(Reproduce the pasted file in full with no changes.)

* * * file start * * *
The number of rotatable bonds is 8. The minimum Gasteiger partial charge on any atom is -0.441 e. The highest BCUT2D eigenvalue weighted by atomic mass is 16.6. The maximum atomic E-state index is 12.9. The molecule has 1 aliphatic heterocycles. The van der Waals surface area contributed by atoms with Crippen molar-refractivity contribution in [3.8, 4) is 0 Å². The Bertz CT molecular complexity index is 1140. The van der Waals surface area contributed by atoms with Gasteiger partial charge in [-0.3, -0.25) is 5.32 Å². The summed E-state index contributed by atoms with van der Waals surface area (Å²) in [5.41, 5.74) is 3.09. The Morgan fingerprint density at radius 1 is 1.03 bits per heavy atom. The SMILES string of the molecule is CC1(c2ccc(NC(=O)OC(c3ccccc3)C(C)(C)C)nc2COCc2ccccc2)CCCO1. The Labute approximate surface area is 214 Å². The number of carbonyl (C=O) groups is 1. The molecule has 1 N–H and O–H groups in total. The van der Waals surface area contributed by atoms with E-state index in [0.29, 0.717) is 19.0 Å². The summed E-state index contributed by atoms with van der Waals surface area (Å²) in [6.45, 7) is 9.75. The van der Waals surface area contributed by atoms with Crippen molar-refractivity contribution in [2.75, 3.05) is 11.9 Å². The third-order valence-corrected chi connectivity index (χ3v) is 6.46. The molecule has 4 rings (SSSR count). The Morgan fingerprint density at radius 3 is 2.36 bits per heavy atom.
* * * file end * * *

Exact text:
The number of rotatable bonds is 8. The minimum Gasteiger partial charge on any atom is -0.441 e. The highest BCUT2D eigenvalue weighted by atomic mass is 16.6. The maximum atomic E-state index is 12.9. The molecule has 1 aliphatic heterocycles. The van der Waals surface area contributed by atoms with Crippen molar-refractivity contribution in [3.8, 4) is 0 Å². The Bertz CT molecular complexity index is 1140. The van der Waals surface area contributed by atoms with Gasteiger partial charge in [-0.3, -0.25) is 5.32 Å². The summed E-state index contributed by atoms with van der Waals surface area (Å²) in [5.41, 5.74) is 3.09. The Morgan fingerprint density at radius 1 is 1.03 bits per heavy atom. The SMILES string of the molecule is CC1(c2ccc(NC(=O)OC(c3ccccc3)C(C)(C)C)nc2COCc2ccccc2)CCCO1. The Labute approximate surface area is 214 Å². The number of carbonyl (C=O) groups is 1. The molecule has 1 N–H and O–H groups in total. The van der Waals surface area contributed by atoms with E-state index in [0.29, 0.717) is 19.0 Å². The summed E-state index contributed by atoms with van der Waals surface area (Å²) in [6.45, 7) is 9.75. The van der Waals surface area contributed by atoms with Crippen molar-refractivity contribution in [2.75, 3.05) is 11.9 Å². The third-order valence-corrected chi connectivity index (χ3v) is 6.46. The molecule has 4 rings (SSSR count). The Morgan fingerprint density at radius 3 is 2.36 bits per heavy atom.